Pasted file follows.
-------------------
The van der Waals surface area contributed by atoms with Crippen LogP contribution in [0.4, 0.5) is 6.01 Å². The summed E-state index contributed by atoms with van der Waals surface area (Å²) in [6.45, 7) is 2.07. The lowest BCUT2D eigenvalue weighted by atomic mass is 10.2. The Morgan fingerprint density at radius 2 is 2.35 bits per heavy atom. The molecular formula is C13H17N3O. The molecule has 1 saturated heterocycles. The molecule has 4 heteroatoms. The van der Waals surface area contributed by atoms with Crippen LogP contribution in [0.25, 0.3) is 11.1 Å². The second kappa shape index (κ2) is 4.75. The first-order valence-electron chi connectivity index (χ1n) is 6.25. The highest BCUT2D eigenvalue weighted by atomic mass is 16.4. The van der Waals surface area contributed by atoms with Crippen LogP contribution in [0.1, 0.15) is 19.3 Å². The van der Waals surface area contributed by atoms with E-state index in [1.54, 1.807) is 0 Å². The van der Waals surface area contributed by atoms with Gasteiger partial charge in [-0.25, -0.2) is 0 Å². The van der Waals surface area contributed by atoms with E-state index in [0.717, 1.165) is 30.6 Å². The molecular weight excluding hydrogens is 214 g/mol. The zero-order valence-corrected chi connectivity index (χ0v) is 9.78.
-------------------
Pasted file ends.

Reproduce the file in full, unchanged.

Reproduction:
The van der Waals surface area contributed by atoms with Crippen LogP contribution in [0.4, 0.5) is 6.01 Å². The summed E-state index contributed by atoms with van der Waals surface area (Å²) in [6.45, 7) is 2.07. The lowest BCUT2D eigenvalue weighted by atomic mass is 10.2. The Morgan fingerprint density at radius 2 is 2.35 bits per heavy atom. The molecular formula is C13H17N3O. The molecule has 1 saturated heterocycles. The molecule has 4 heteroatoms. The van der Waals surface area contributed by atoms with Crippen LogP contribution in [0.25, 0.3) is 11.1 Å². The second kappa shape index (κ2) is 4.75. The first-order valence-electron chi connectivity index (χ1n) is 6.25. The highest BCUT2D eigenvalue weighted by atomic mass is 16.4. The van der Waals surface area contributed by atoms with Crippen LogP contribution in [0.1, 0.15) is 19.3 Å². The van der Waals surface area contributed by atoms with E-state index in [1.54, 1.807) is 0 Å². The van der Waals surface area contributed by atoms with Gasteiger partial charge in [-0.25, -0.2) is 0 Å². The van der Waals surface area contributed by atoms with E-state index in [0.717, 1.165) is 30.6 Å². The molecular weight excluding hydrogens is 214 g/mol. The zero-order valence-corrected chi connectivity index (χ0v) is 9.78.